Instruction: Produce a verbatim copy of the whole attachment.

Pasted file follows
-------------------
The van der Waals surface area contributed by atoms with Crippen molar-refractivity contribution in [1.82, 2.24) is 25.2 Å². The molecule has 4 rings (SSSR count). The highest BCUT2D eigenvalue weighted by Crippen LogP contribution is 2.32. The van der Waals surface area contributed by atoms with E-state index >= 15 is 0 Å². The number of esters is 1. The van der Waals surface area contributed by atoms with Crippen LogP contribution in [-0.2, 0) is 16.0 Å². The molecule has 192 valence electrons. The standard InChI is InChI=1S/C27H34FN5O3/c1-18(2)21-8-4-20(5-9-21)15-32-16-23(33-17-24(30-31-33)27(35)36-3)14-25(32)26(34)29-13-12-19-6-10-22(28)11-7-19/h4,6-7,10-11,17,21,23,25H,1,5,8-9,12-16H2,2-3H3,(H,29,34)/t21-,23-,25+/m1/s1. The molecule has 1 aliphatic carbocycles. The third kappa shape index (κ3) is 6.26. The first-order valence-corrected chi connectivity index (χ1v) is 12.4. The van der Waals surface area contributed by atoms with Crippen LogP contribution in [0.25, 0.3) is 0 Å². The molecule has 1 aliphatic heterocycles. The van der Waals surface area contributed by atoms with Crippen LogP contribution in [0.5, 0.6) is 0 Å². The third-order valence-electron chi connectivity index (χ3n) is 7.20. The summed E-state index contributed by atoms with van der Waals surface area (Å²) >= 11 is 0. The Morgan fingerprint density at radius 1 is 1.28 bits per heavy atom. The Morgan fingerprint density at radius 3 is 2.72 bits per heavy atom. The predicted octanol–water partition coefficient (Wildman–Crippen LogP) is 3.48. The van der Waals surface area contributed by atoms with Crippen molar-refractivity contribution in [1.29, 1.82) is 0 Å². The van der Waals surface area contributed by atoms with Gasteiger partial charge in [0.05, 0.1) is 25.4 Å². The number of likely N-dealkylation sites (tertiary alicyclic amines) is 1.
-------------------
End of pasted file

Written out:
The van der Waals surface area contributed by atoms with Crippen molar-refractivity contribution in [1.82, 2.24) is 25.2 Å². The molecule has 4 rings (SSSR count). The highest BCUT2D eigenvalue weighted by Crippen LogP contribution is 2.32. The van der Waals surface area contributed by atoms with E-state index >= 15 is 0 Å². The number of esters is 1. The van der Waals surface area contributed by atoms with Crippen LogP contribution in [-0.2, 0) is 16.0 Å². The molecule has 192 valence electrons. The standard InChI is InChI=1S/C27H34FN5O3/c1-18(2)21-8-4-20(5-9-21)15-32-16-23(33-17-24(30-31-33)27(35)36-3)14-25(32)26(34)29-13-12-19-6-10-22(28)11-7-19/h4,6-7,10-11,17,21,23,25H,1,5,8-9,12-16H2,2-3H3,(H,29,34)/t21-,23-,25+/m1/s1. The molecule has 1 aliphatic carbocycles. The third kappa shape index (κ3) is 6.26. The first-order valence-corrected chi connectivity index (χ1v) is 12.4. The van der Waals surface area contributed by atoms with Crippen LogP contribution in [0.25, 0.3) is 0 Å². The molecule has 1 aliphatic heterocycles. The van der Waals surface area contributed by atoms with Crippen LogP contribution in [0.5, 0.6) is 0 Å². The third-order valence-electron chi connectivity index (χ3n) is 7.20. The summed E-state index contributed by atoms with van der Waals surface area (Å²) >= 11 is 0. The Morgan fingerprint density at radius 1 is 1.28 bits per heavy atom. The Morgan fingerprint density at radius 3 is 2.72 bits per heavy atom. The predicted octanol–water partition coefficient (Wildman–Crippen LogP) is 3.48. The van der Waals surface area contributed by atoms with Crippen molar-refractivity contribution in [1.29, 1.82) is 0 Å². The van der Waals surface area contributed by atoms with Gasteiger partial charge in [0.05, 0.1) is 25.4 Å². The number of likely N-dealkylation sites (tertiary alicyclic amines) is 1.